Last weekend I heard this piece on NPR:
John D’Agata wrote an essay about a boy’s suicide, in which many of the facts were made up–in other words, it was a piece of fiction based on a true story. He says he was “completely open” aobut this, but that is obviously not true, since if he had sent the story out as fiction, the publisher wouldn’t have bothered to hire a fact-checker. So it is clear that he knew the things he stated in the article were not true, and he presented them so that people would think they were true; there’s a common English word for things like this, though no-one in the NPR piece uses it: they’re called lies. Now apparently he’s turned the whole experience into a book and, true to form, he has presented what purports to be his correspondence with the magazine’s fact-checker but was actually made up just for the book.
D’Agata remains indignant that anyone would question his right to make up facts, or insist that he insert a disclaimer–that would ruin the effect. He wants to “blow us open,” and he can’t do it if we’ve been warned the story is fiction.
That last bit is the key: D’Agata admits (really, boasts) that his deception was intentional, and that it is not trivial but central to his manipulation of the reader. My problem with Mr. D is not about rules or standards, it’s about arrogance: the liar uses deception to exercise power.
Of course, D’Agata thinks it’s in a good cause, and this is often true of liars. President Bush and his advisers knew we needed to invade Iraq and take out Saddam, and if persuasion required them to fabricate evidence of weapons of mass destruction, well, iso be it. The police officer who plants evidence on someone s/he knows is a criminal is just helping the justice system along, right? The reason that these lies are all unethical is that we have not entrusted Dick Cheney and Mark Furman and John D’Agato with the authority to “break us open” and shove their vision of the world down our throats.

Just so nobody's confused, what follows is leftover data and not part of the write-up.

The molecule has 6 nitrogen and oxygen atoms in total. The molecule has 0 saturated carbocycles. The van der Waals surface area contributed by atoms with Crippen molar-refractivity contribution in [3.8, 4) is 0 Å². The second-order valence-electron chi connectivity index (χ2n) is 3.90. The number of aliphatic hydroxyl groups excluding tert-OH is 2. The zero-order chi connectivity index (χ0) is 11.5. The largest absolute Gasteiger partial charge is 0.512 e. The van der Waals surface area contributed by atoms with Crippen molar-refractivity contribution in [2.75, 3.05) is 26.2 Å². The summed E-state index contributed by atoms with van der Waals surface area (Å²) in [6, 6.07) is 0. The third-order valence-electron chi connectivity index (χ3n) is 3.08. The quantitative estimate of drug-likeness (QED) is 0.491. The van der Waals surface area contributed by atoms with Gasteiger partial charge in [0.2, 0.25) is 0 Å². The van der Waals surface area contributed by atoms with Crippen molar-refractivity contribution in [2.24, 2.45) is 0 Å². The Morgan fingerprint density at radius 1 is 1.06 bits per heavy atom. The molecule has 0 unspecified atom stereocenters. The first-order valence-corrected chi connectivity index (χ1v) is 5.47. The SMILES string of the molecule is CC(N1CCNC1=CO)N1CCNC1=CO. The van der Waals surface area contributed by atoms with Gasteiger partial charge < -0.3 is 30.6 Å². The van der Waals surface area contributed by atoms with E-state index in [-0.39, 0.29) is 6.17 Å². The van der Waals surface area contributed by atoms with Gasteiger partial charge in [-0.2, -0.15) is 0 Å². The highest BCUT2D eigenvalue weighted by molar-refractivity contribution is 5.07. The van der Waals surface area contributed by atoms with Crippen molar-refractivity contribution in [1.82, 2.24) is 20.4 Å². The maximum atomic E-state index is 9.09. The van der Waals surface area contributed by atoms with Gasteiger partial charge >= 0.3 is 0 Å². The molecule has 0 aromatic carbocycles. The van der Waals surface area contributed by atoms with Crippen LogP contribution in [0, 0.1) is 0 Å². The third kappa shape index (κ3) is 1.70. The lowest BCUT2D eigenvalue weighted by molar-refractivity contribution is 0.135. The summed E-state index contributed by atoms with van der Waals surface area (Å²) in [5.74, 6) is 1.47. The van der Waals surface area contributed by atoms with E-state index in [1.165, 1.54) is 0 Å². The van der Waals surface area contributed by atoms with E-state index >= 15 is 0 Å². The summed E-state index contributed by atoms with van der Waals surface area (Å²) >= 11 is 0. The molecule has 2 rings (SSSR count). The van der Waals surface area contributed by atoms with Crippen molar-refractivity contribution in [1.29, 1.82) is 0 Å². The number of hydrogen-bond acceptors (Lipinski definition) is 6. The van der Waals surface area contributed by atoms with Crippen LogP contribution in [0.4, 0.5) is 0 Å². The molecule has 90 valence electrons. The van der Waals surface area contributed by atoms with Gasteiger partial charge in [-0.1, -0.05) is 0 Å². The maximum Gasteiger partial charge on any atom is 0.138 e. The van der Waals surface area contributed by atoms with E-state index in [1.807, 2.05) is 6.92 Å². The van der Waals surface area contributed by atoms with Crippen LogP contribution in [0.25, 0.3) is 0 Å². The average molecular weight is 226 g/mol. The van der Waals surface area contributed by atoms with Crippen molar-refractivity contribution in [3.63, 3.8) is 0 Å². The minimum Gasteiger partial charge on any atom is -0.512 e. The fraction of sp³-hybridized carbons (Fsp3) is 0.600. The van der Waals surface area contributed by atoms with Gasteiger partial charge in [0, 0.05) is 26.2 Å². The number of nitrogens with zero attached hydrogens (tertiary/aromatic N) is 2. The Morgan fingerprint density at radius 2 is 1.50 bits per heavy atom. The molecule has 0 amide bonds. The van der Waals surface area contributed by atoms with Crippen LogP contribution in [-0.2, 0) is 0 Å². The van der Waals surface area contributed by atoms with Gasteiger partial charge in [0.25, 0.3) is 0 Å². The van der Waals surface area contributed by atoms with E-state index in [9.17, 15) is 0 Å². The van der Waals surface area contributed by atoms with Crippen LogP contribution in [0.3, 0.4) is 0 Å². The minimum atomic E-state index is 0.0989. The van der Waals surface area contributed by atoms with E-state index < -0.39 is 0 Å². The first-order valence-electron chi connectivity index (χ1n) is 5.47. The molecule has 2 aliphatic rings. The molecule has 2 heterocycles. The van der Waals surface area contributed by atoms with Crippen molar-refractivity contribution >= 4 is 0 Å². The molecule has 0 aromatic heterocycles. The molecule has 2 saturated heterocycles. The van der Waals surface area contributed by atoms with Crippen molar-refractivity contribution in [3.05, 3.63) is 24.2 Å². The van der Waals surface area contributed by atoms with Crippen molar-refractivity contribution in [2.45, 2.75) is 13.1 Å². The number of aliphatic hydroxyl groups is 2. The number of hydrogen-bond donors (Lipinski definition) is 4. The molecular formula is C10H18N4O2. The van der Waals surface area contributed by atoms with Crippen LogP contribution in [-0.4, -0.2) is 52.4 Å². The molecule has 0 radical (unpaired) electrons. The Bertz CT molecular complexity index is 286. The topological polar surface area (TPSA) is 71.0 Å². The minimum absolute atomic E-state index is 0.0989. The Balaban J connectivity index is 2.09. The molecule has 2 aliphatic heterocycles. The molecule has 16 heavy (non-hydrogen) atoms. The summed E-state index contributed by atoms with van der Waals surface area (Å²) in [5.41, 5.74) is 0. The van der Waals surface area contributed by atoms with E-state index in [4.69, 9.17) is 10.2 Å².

But D’Agato says that this is what Art does (you can tell he is capitalizing the A from the way he says it). One wishes that he had given examples–how many of your favorite works of art pretend to be statements of fact, and depend for their artistic power on that pretense? Poetry frequently blurs the line between fiction and nonfiction, but rarely stakes a claim on factuality: nobody really cares whether GM Hopkins really saw that falcon, or whether Emily Dickinson really dreaded that first robin, because the poems don’t do their work by imposing on our credulity.
Probably every gifted storyteller is familiar with the seductive fact that stories gain an added punch if you don’t tell people you made them up; the poet Stephen Dunn, for example, writes about this temptation. Then comes the reaction, and the storyteller learns that people get really pissed if you lie to them. The next step, for the real writer, is to become so good that you can bowl people over even though they know you’re making it up (or making parts of it up, as in the autobiographical novels of Edmund White). Or if you’re John D’Agata, the next step is to become an overbearing pretentious hack. Whatevs.
[Update: It seems to me somehow appropriate that our man calls to his defense TS Eliot, a gifted poet but a frightful poseur, whose philosophy of art (excuse me, Art) was mostly an imposing facade for his constipated bigotry.]